If you love the look of solid timber flooring, but don't like the price tag that usually comes with it, and also want something a bit more durable than hardwood, you might consider wood laminate flooring. This option is much more durable, easy to install, and typically much cheaper than solid hardwood flooring. Note a few factors to consider about laminate timber flooring so you can determine if this is the right choice for your home.
What is laminate?
Laminate flooring is a floor covering that is applied over pressed wood. This pressed wood is not a solid hardwood plank, but is similar to cheaper plywood; this is one reason that laminate flooring is often more affordable than hardwood.
The floor covering refers to a type of design, much like a photograph, that is applied over the top of this pressed wodo. This creates a very uniform appearance to the laminate, unlike hardwood, which will have natural variations in the grain pattern.
The very top of the laminate flooring is what is called a wear layer. This is a sealant or plastic that protects the floor covering and provides a slight shine or gloss, so the material looks like real wood. This sealant or plastic is very durable, so the flooring is not likely to get scratched or scuffed.
What are the benefits of laminate?
As said, the top wear layer makes laminate flooring very durable, even under heavy foot traffic. Also, laminate flooring is typically much lighter than hardwood. This can make it easier to install, as the planks just snap into each other as they're put into place, rather than being glued to the subfloor.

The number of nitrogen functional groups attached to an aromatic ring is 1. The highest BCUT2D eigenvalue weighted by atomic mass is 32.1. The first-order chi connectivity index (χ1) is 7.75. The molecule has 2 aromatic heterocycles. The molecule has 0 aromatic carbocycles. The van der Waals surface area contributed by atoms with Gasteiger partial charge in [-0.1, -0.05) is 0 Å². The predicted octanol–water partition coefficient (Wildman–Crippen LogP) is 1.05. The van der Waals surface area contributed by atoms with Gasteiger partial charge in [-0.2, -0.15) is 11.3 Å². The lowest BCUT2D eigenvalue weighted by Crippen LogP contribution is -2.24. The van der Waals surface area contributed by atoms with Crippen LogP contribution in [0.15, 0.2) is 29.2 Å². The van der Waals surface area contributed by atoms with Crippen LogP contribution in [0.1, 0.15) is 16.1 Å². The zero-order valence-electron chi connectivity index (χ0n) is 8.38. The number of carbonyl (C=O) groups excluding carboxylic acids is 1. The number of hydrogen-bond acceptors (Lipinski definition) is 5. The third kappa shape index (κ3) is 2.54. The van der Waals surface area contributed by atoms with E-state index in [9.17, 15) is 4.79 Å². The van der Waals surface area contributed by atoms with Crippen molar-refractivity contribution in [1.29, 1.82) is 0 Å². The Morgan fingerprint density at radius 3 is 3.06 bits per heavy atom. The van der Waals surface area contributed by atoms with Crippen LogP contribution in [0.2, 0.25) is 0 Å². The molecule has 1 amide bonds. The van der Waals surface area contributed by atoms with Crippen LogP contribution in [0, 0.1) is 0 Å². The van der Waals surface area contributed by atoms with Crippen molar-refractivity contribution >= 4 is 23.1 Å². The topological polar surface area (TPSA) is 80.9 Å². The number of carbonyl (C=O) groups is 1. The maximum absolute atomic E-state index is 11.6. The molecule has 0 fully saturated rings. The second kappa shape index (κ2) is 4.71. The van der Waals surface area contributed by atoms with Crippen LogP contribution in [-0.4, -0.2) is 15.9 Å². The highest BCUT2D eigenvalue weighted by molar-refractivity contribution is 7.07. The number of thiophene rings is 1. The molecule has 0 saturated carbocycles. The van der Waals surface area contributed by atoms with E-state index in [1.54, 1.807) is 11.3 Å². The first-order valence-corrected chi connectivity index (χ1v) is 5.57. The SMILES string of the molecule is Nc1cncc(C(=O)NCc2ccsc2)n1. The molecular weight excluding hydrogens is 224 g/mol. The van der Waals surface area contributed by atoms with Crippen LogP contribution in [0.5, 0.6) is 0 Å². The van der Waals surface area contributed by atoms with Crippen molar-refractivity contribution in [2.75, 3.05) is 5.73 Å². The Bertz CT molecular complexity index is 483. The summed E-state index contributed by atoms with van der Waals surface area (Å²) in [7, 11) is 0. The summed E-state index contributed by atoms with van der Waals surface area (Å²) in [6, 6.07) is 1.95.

A thin layer of a foam material is placed over the subfloor and beneath the laminate, to provide added protection for the subfloor. This padding also makes the laminate very comfortable underfoot.
What are the cons of a laminate floor?
While laminate is very durable, you do need to be careful of water getting to the underside of the boards, such as through the joints or connections of the slats. Standing water may cause the laminate to swell and the slats to push against each other, creating cracks and other damage. This can also damage the foam layer that is under the flooring. As with solid hardwood, be sure you're careful about water on the floor and mop up any spills quickly, so you ensure you don't allow water to collect under those boards.